Rahul Dravid is seemingly is good form.

(ii) The dacoits forced their way into his house,
The dacoits forcibly made their way into his house.

(iii) We need to quicken our pace to reach the stations.
We need to go to the station quickly to reach the station.

(iv) Unfortunately Sourav Ganguly was dismissed.
It is unfortunate that Sourav Ganguly was dismissed.

Changing Adjectives into Adverbs

(i) It is certain that he will come.
He will certainly come.

(ii) S. Sreesanth is fast in his bowling.
S. Sreesanth bowls fast.

(iii) The police was prompt in taking action.
The police promptly took action.

Replacing with Verbs

Changing Nouns with Verbs

(i) Trees are being planted for beautification of the city.
Trees are being planted to beautify the city.

(ii) Terrorists are resorting bomb-blasts to create terror among people.
Terrorists are resorting to bomb-blasts to terrify people.

(iii) His reply was polite.
He politely replied.

(iv) I have confidence on him.
I can confide in him.

Changing Adjectives into verbs:

(i) He was successful in winning the prize.
He succeeded in winning the prize.

(ii) The people were brave to come out in the bad weather.
The people braved the bad weathers to come out.

(iii) He is always mindful of his lessons.
He always minds his lessons.

Changing Adverbs into verbs:

(i) Hopefully India will do well in the World Cup cricket.
It is hoped that India will do well in the World Cup cricket.

(ii) Osama Bin Laden was reportedly killed.
It was reported that Osama Bin Laden was killed.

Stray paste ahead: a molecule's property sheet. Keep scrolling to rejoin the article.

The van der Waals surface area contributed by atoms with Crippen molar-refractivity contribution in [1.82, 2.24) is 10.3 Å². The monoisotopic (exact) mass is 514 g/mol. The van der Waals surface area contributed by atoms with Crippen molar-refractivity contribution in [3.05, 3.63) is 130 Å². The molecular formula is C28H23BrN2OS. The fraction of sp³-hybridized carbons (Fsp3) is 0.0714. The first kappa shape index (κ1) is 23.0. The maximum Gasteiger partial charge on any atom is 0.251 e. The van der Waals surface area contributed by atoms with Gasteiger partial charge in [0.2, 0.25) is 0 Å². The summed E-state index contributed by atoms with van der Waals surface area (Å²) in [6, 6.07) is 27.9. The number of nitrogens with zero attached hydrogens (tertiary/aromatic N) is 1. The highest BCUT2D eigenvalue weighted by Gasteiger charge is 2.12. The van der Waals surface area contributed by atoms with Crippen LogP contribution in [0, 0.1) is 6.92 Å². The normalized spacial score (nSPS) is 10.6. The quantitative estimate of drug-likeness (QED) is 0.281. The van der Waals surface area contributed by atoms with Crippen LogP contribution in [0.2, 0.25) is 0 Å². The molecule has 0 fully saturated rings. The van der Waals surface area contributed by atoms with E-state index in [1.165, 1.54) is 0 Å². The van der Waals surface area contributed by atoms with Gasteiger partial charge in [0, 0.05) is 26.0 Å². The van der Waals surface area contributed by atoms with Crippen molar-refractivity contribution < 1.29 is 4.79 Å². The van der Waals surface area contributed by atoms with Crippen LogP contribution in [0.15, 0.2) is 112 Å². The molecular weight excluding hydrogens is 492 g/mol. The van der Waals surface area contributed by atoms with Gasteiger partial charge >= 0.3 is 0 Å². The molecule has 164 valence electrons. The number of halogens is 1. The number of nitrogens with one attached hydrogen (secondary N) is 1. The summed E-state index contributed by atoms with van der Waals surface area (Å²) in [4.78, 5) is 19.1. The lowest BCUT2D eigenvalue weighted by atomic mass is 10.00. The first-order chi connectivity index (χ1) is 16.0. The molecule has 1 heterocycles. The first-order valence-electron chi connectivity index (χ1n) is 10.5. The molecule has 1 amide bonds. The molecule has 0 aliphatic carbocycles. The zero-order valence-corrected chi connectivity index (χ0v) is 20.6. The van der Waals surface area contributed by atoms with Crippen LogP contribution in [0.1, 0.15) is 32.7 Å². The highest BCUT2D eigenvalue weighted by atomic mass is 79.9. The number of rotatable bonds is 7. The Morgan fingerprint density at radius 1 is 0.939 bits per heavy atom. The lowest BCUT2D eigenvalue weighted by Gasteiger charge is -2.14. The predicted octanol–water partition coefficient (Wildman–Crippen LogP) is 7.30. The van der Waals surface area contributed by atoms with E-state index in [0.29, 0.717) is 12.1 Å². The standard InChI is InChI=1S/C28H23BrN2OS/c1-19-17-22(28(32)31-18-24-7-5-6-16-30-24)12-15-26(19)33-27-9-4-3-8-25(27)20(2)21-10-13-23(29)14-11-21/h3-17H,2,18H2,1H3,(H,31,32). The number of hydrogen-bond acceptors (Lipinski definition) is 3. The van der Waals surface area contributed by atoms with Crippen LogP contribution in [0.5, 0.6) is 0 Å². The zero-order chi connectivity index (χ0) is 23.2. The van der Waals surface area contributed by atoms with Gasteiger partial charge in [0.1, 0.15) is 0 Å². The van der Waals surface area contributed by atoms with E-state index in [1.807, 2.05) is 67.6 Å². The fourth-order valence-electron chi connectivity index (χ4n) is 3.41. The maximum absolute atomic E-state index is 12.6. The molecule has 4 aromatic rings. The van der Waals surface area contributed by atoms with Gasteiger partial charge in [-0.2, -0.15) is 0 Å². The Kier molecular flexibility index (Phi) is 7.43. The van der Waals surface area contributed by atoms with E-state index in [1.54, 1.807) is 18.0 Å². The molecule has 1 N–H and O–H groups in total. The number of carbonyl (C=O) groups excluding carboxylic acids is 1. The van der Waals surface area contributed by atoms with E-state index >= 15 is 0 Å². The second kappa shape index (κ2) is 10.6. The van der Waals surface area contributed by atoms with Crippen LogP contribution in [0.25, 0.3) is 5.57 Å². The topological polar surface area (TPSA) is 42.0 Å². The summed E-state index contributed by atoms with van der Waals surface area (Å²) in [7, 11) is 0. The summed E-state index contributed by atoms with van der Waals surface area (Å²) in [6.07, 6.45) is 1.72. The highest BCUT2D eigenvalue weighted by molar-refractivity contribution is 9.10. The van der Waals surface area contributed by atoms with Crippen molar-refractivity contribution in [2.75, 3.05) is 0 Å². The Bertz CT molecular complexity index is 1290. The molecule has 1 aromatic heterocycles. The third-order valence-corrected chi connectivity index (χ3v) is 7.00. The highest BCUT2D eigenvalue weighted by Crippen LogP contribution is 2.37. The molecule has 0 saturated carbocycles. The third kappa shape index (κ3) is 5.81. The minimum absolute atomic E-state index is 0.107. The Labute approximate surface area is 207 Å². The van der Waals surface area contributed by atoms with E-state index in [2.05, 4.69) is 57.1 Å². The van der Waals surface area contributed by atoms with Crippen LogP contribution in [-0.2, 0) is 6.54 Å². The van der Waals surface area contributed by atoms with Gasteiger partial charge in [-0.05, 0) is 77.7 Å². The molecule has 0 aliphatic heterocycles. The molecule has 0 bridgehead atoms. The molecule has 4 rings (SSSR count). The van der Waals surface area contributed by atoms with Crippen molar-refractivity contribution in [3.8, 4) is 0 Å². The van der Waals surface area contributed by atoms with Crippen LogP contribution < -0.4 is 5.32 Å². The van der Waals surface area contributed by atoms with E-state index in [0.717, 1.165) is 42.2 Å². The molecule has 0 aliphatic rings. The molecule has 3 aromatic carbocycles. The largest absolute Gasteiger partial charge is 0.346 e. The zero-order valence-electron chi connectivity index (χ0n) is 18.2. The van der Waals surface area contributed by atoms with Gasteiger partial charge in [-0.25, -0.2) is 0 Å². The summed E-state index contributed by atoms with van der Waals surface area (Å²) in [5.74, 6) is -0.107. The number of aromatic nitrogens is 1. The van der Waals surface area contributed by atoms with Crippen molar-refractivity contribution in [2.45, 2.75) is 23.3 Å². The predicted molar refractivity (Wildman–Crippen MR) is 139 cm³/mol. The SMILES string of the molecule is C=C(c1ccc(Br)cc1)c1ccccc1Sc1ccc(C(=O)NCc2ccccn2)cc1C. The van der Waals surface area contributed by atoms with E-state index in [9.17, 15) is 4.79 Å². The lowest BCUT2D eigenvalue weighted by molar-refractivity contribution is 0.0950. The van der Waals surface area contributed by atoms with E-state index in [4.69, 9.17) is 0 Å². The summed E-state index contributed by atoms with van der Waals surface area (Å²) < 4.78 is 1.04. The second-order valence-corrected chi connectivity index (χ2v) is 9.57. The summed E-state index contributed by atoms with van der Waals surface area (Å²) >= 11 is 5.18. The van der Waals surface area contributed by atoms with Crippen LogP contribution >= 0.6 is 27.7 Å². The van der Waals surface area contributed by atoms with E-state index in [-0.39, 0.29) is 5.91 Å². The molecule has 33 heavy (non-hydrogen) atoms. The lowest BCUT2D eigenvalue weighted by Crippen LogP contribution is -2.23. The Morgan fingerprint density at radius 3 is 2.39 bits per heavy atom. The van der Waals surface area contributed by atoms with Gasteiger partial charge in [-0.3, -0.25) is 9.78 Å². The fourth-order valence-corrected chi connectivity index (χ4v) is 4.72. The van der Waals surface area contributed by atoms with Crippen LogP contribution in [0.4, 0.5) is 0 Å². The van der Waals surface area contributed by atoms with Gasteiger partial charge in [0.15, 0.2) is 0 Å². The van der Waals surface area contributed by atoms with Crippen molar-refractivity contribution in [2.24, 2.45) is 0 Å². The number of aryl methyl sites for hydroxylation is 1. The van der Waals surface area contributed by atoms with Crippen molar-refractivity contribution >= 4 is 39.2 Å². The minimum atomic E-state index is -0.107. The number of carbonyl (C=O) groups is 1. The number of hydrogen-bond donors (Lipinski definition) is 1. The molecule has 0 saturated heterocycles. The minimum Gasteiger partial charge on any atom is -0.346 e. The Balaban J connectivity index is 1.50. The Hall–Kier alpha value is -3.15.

(iii) Soham is admittedly the best boy in the class.
Soham is admitted that Soham is the best boy in the class.


Rewrite the following sentences replacing the italised words by their Noun forms:

1. I will help him.
2. He fought very bravely.
3. It is a virtuous act.
4. He did the job hurriedly.
5. I am proud of you.
6. They did the work easily.
7. The Italian Prime Minister was welcomed warmly.
8. He behaved very politely.
9. The patient did not complain.
10. The students should listen to the teacher patiently.

Rewrite the following sentences replacing the italized words by their Verb forms:

1. He is respectful to his teachers.
2. Pradip is a forgetful boy.
3. The old man wished us a long life.
4. He is seemingly a retired person.
5. I have no intention to hurt your feelings.
6. The Indian army put up a brave fight.
7. The man’s behaviour was bad.
8. The method is apparently good.
9. The man is undoubtedly honest.
10. We are not hopeful of India’s victory.

Rewrite the following sentences replacing the italized word by their Adjective forms:

1. We spent the night restlessly.
2. We were treated warmly by our hosts.
3. The man is apparently polite and honest.
4. The man walked quickly to catch the train.
5. Sudipta writes nicely.
6. She replied the question rudely.
7. The boy should be carefully handled.
8. At the toss the Indian skipper, Rahul Dravid called it correctly.
9. You have passed the exam with credit.
10. Mohammad Kaif took the catch magnificently.

Rewrite the following sentences replacing the italized words by this Adverb forms:

1. He did the work with reluctance.
2. He appeared to be an honest person.
3. Sachin Tendulkar executed the cover-drive without any effort.
4. They spent the night without sleep.
5. They returned home in triumph.
6. I can say this without any hesitation.
7. It is admitted that Don Bradman was the best batsman of the world.